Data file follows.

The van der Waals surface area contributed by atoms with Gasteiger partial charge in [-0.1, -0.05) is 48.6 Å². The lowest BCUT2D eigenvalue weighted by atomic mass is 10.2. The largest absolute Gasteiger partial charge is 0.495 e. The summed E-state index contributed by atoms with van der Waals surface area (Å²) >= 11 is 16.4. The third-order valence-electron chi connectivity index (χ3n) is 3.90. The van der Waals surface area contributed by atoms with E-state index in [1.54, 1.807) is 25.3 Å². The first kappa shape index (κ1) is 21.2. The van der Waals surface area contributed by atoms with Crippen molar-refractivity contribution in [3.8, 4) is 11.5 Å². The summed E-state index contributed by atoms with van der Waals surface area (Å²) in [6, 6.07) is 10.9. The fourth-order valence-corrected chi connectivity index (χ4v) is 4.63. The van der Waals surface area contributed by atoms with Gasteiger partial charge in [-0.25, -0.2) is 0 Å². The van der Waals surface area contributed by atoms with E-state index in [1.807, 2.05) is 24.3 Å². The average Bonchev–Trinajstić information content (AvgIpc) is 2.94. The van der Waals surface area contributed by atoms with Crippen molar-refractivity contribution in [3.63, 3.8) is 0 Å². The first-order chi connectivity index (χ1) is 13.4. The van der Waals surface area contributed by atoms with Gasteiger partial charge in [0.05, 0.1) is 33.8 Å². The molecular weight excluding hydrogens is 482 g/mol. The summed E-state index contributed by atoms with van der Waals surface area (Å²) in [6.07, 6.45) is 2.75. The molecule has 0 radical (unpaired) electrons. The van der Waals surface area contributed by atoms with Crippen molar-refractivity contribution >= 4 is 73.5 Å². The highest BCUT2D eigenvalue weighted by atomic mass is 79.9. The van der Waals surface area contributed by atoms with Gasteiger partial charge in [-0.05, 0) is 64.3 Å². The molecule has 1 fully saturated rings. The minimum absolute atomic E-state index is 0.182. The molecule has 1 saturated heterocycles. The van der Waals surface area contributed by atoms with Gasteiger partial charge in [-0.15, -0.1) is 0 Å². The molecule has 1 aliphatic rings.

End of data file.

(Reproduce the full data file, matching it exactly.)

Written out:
The van der Waals surface area contributed by atoms with Gasteiger partial charge in [-0.1, -0.05) is 48.6 Å². The lowest BCUT2D eigenvalue weighted by atomic mass is 10.2. The largest absolute Gasteiger partial charge is 0.495 e. The summed E-state index contributed by atoms with van der Waals surface area (Å²) >= 11 is 16.4. The third-order valence-electron chi connectivity index (χ3n) is 3.90. The van der Waals surface area contributed by atoms with E-state index in [1.54, 1.807) is 25.3 Å². The first kappa shape index (κ1) is 21.2. The van der Waals surface area contributed by atoms with Crippen molar-refractivity contribution in [3.8, 4) is 11.5 Å². The summed E-state index contributed by atoms with van der Waals surface area (Å²) in [6, 6.07) is 10.9. The fourth-order valence-corrected chi connectivity index (χ4v) is 4.63. The van der Waals surface area contributed by atoms with Gasteiger partial charge in [-0.25, -0.2) is 0 Å². The van der Waals surface area contributed by atoms with E-state index in [1.807, 2.05) is 24.3 Å². The average Bonchev–Trinajstić information content (AvgIpc) is 2.94. The van der Waals surface area contributed by atoms with Crippen molar-refractivity contribution in [3.63, 3.8) is 0 Å². The first-order chi connectivity index (χ1) is 13.4. The van der Waals surface area contributed by atoms with Gasteiger partial charge in [0.05, 0.1) is 33.8 Å². The molecular weight excluding hydrogens is 482 g/mol. The summed E-state index contributed by atoms with van der Waals surface area (Å²) in [6.07, 6.45) is 2.75. The molecule has 0 radical (unpaired) electrons. The van der Waals surface area contributed by atoms with Crippen molar-refractivity contribution >= 4 is 73.5 Å². The highest BCUT2D eigenvalue weighted by atomic mass is 79.9. The van der Waals surface area contributed by atoms with Gasteiger partial charge in [-0.05, 0) is 64.3 Å². The molecule has 1 fully saturated rings. The minimum absolute atomic E-state index is 0.182. The molecule has 1 saturated heterocycles. The van der Waals surface area contributed by atoms with Gasteiger partial charge in [-0.15, -0.1) is 0 Å². The molecule has 1 aliphatic rings.